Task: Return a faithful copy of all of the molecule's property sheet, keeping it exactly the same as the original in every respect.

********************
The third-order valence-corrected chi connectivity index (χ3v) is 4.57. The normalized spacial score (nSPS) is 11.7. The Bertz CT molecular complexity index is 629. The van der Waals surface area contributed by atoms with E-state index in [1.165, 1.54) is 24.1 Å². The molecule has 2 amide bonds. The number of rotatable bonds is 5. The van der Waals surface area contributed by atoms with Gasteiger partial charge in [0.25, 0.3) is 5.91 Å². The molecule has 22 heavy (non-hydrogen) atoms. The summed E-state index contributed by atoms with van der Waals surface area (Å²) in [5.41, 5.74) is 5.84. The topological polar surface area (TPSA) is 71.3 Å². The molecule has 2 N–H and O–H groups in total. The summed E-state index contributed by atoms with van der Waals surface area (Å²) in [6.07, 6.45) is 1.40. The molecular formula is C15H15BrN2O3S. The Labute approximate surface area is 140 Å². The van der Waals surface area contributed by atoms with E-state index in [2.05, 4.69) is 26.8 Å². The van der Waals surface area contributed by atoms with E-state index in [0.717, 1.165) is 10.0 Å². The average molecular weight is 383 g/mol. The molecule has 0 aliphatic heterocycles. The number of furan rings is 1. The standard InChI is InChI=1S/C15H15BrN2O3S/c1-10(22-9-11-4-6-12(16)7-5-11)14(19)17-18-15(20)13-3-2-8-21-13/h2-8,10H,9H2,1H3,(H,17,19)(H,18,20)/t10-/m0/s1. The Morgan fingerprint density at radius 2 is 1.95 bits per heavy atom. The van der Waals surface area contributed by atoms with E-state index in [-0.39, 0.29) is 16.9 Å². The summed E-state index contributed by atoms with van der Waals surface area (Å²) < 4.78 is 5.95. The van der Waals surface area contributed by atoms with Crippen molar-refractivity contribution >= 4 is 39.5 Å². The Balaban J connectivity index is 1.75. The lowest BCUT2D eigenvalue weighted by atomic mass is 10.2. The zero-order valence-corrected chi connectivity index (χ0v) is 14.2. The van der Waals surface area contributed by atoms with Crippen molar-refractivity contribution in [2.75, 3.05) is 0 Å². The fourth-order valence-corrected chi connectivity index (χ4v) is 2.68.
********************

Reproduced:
The third-order valence-corrected chi connectivity index (χ3v) is 4.57. The normalized spacial score (nSPS) is 11.7. The Bertz CT molecular complexity index is 629. The van der Waals surface area contributed by atoms with E-state index in [1.165, 1.54) is 24.1 Å². The molecule has 2 amide bonds. The number of rotatable bonds is 5. The van der Waals surface area contributed by atoms with Gasteiger partial charge in [0.25, 0.3) is 5.91 Å². The molecule has 22 heavy (non-hydrogen) atoms. The summed E-state index contributed by atoms with van der Waals surface area (Å²) in [5.41, 5.74) is 5.84. The topological polar surface area (TPSA) is 71.3 Å². The molecule has 2 N–H and O–H groups in total. The summed E-state index contributed by atoms with van der Waals surface area (Å²) in [6.07, 6.45) is 1.40. The molecular formula is C15H15BrN2O3S. The Labute approximate surface area is 140 Å². The van der Waals surface area contributed by atoms with E-state index in [2.05, 4.69) is 26.8 Å². The van der Waals surface area contributed by atoms with E-state index in [0.717, 1.165) is 10.0 Å². The average molecular weight is 383 g/mol. The molecule has 0 aliphatic heterocycles. The number of furan rings is 1. The standard InChI is InChI=1S/C15H15BrN2O3S/c1-10(22-9-11-4-6-12(16)7-5-11)14(19)17-18-15(20)13-3-2-8-21-13/h2-8,10H,9H2,1H3,(H,17,19)(H,18,20)/t10-/m0/s1. The Morgan fingerprint density at radius 2 is 1.95 bits per heavy atom. The van der Waals surface area contributed by atoms with E-state index in [-0.39, 0.29) is 16.9 Å². The summed E-state index contributed by atoms with van der Waals surface area (Å²) < 4.78 is 5.95. The van der Waals surface area contributed by atoms with Crippen molar-refractivity contribution >= 4 is 39.5 Å². The Balaban J connectivity index is 1.75. The lowest BCUT2D eigenvalue weighted by atomic mass is 10.2. The zero-order valence-corrected chi connectivity index (χ0v) is 14.2. The van der Waals surface area contributed by atoms with Crippen molar-refractivity contribution in [2.75, 3.05) is 0 Å². The fourth-order valence-corrected chi connectivity index (χ4v) is 2.68.